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temple dispute

Surapong takes lead in court case

Surapong

Surapong

Accused of going easy on Cambodia, minister now says he'll be in The Hague to look Hor Namhong squarely in the eye

Foreign Minister Surapong Towichukchaikul made an about-turn yesterday, saying he would lead the Thai legal team to a World Court hearing on the Thai-Cambodian border dispute in April.

Surapong said he wanted to look his Cambodian counterpart Hor Namhong in the eye, "in order to cause him to lose his concentration".

He expressed confidence in Thailand's chances of winning a favourable ruling, while cautioning that Thais should also be prepared for possible disappointment.

Surapong, who is also deputy prime minister, said he did not want any group of people to use this issue for its political advantage. He noted that the Thai-Cambodian conflict had been used successfully to oust a government in the past.

The International Court of Justice (ICJ) in The Hague, Netherlands, will listen to another round of testimony in April and expects to deliver its final verdict later this year. Cambodia is scheduled to present oral arguments to the ICJ judges on April 15 and 18, and Thailand on April 17 and 19.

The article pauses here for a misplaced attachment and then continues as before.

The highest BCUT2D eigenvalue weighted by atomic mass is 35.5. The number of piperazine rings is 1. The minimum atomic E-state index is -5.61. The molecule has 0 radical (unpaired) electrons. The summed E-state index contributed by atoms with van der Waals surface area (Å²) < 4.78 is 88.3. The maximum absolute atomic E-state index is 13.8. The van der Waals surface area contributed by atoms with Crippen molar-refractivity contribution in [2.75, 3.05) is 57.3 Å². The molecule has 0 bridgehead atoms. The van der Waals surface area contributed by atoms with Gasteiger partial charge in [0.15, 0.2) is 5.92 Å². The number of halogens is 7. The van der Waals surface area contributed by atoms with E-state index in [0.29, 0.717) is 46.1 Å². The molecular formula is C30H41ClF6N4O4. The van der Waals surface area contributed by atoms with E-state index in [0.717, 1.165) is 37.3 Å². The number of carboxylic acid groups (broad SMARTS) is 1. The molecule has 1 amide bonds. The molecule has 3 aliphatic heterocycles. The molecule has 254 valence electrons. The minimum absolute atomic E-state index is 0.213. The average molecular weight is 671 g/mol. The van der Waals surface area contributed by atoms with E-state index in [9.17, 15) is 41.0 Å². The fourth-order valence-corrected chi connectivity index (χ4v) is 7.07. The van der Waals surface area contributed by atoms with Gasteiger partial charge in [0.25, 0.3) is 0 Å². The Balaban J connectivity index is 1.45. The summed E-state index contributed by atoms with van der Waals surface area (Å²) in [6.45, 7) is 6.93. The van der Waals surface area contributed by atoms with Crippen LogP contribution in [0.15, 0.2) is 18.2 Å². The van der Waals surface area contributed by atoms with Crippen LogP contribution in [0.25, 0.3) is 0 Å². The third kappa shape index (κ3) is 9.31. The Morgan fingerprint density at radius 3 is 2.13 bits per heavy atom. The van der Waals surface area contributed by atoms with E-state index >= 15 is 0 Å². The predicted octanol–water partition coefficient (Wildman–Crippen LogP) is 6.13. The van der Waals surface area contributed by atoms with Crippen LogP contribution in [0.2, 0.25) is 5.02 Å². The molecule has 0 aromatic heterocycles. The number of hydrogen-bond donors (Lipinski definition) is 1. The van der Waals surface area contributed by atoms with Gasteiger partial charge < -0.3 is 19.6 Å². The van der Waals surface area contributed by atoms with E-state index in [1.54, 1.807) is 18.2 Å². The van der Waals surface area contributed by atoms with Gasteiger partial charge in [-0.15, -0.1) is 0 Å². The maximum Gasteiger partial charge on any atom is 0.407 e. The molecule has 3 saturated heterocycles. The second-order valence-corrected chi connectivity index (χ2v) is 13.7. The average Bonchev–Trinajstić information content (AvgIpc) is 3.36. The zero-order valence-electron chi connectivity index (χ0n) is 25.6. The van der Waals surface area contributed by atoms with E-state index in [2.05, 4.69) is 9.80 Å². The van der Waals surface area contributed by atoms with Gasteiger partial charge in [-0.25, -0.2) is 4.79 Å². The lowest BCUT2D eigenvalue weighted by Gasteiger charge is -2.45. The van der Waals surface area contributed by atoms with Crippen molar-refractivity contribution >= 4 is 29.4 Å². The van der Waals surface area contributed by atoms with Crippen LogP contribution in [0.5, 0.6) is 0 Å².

Cambodia asked the ICJ for an interpretation of the scope and meaning of its 1962 verdict that the ancient Hindu Preah Vihear temple was located on Cambodian territory. Phnom Penh wants the court to explain who has sovereignty over the area surrounding the temple, which Thailand claims as its own.

Surapong said yesterday that he and Prime Minister Yingluck Shinawatra had attempted unsuccessfully to persuade Cambodian Prime Minister Hun Sen to withdraw the case.

The foreign minister also said he was preparing to sue people who had accused him of pursuing the case without sufficient vigour due to alleged vested interests in Cambodia.

Pheu Thai Party deputy spokesman Jirayu Huangsap yesterday also dismissed allegations that the ruling party had vested interests with the Cambodian government.

"The Pheu Thai Party and the government have no vested interests with Cambodia," the spokesman said.

He denied that the government was indifferent on the issue, as alleged by opposition politicians, adding that many Cabinet members had expressed concern about the territorial issue.

Meanwhile, opposition Democrat Party spokesman Chavanont Intarakomalyasut yesterday said the government's failure to protest when Cambodia unilaterally organised a Unesco World Heritage conference for later this year could affect Thailand's case at the World Court.

"It seems the Thai government intentionally allowed Cambodia to host the event," he said.

The Democrat spokesman said that if the meeting results in a complete listing of Preah Vihear as a World Heritage site, the ICJ might view Cambodia as the sole owner of the site, leading it to rule in the country's favour.


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